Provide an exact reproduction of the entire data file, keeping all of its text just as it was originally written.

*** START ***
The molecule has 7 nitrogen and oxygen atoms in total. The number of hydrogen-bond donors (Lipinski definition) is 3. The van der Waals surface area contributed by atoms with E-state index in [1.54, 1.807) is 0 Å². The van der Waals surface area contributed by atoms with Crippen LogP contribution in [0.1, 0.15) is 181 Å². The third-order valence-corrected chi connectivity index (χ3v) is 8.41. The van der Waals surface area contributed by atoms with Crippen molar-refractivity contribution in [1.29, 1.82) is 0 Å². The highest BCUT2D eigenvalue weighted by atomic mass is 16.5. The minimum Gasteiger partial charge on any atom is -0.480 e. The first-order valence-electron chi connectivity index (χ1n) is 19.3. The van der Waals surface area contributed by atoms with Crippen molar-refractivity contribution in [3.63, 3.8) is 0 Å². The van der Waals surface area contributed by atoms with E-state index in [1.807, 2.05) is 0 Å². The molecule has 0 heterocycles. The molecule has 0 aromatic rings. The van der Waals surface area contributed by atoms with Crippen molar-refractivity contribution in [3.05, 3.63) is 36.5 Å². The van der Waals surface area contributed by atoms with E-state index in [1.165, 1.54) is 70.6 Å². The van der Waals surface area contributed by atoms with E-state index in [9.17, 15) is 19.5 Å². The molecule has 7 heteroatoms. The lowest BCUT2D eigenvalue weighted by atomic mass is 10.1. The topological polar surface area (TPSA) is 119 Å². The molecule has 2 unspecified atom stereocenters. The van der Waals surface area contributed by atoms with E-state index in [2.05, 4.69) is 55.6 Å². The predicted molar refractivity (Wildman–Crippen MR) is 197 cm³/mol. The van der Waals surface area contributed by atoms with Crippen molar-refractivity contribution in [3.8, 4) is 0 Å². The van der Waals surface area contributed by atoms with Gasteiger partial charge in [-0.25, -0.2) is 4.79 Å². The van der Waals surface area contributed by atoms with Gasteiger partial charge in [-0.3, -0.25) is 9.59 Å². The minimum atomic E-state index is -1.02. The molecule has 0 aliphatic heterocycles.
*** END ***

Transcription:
The molecule has 7 nitrogen and oxygen atoms in total. The number of hydrogen-bond donors (Lipinski definition) is 3. The van der Waals surface area contributed by atoms with E-state index in [1.54, 1.807) is 0 Å². The van der Waals surface area contributed by atoms with Crippen LogP contribution in [0.1, 0.15) is 181 Å². The third-order valence-corrected chi connectivity index (χ3v) is 8.41. The van der Waals surface area contributed by atoms with Crippen molar-refractivity contribution in [1.29, 1.82) is 0 Å². The highest BCUT2D eigenvalue weighted by atomic mass is 16.5. The minimum Gasteiger partial charge on any atom is -0.480 e. The first-order valence-electron chi connectivity index (χ1n) is 19.3. The van der Waals surface area contributed by atoms with Crippen molar-refractivity contribution in [3.63, 3.8) is 0 Å². The van der Waals surface area contributed by atoms with E-state index in [1.807, 2.05) is 0 Å². The molecule has 0 heterocycles. The molecule has 0 aromatic rings. The van der Waals surface area contributed by atoms with Crippen molar-refractivity contribution in [3.05, 3.63) is 36.5 Å². The van der Waals surface area contributed by atoms with E-state index in [1.165, 1.54) is 70.6 Å². The van der Waals surface area contributed by atoms with E-state index in [9.17, 15) is 19.5 Å². The molecule has 7 heteroatoms. The lowest BCUT2D eigenvalue weighted by atomic mass is 10.1. The topological polar surface area (TPSA) is 119 Å². The molecule has 2 unspecified atom stereocenters. The van der Waals surface area contributed by atoms with E-state index in [2.05, 4.69) is 55.6 Å². The predicted molar refractivity (Wildman–Crippen MR) is 197 cm³/mol. The van der Waals surface area contributed by atoms with Crippen molar-refractivity contribution in [3.8, 4) is 0 Å². The van der Waals surface area contributed by atoms with Gasteiger partial charge in [-0.25, -0.2) is 4.79 Å². The van der Waals surface area contributed by atoms with Gasteiger partial charge in [-0.3, -0.25) is 9.59 Å². The minimum atomic E-state index is -1.02. The molecule has 0 aliphatic heterocycles.